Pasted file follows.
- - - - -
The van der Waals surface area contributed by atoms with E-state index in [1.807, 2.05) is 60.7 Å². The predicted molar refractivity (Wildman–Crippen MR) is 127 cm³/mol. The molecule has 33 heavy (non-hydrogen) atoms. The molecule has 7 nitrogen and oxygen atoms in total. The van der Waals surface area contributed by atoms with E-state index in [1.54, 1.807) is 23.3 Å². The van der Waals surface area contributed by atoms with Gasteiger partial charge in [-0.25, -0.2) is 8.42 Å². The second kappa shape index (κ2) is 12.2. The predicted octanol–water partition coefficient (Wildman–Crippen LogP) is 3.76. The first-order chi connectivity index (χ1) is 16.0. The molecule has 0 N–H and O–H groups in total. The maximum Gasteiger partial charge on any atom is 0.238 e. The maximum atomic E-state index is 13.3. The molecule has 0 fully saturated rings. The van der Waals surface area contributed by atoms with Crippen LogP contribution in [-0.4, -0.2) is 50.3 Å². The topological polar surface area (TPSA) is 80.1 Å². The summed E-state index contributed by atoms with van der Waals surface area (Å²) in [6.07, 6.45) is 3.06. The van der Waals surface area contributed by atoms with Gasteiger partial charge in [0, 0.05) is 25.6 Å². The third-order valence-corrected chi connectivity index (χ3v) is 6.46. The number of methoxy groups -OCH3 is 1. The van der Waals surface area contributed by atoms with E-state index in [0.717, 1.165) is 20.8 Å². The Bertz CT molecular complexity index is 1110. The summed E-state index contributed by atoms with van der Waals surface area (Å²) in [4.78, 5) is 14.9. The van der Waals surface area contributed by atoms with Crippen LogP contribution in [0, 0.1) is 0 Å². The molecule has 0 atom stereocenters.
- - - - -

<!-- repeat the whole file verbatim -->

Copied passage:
The van der Waals surface area contributed by atoms with E-state index in [1.807, 2.05) is 60.7 Å². The predicted molar refractivity (Wildman–Crippen MR) is 127 cm³/mol. The molecule has 33 heavy (non-hydrogen) atoms. The molecule has 7 nitrogen and oxygen atoms in total. The van der Waals surface area contributed by atoms with E-state index in [1.54, 1.807) is 23.3 Å². The van der Waals surface area contributed by atoms with Gasteiger partial charge in [-0.25, -0.2) is 8.42 Å². The second kappa shape index (κ2) is 12.2. The predicted octanol–water partition coefficient (Wildman–Crippen LogP) is 3.76. The first-order chi connectivity index (χ1) is 16.0. The molecule has 0 N–H and O–H groups in total. The maximum Gasteiger partial charge on any atom is 0.238 e. The maximum atomic E-state index is 13.3. The molecule has 0 fully saturated rings. The van der Waals surface area contributed by atoms with Crippen LogP contribution in [-0.4, -0.2) is 50.3 Å². The topological polar surface area (TPSA) is 80.1 Å². The summed E-state index contributed by atoms with van der Waals surface area (Å²) in [6.07, 6.45) is 3.06. The van der Waals surface area contributed by atoms with Gasteiger partial charge in [0, 0.05) is 25.6 Å². The third-order valence-corrected chi connectivity index (χ3v) is 6.46. The number of methoxy groups -OCH3 is 1. The van der Waals surface area contributed by atoms with E-state index in [0.717, 1.165) is 20.8 Å². The Bertz CT molecular complexity index is 1110. The summed E-state index contributed by atoms with van der Waals surface area (Å²) in [4.78, 5) is 14.9. The van der Waals surface area contributed by atoms with Crippen LogP contribution in [0, 0.1) is 0 Å². The molecule has 0 atom stereocenters.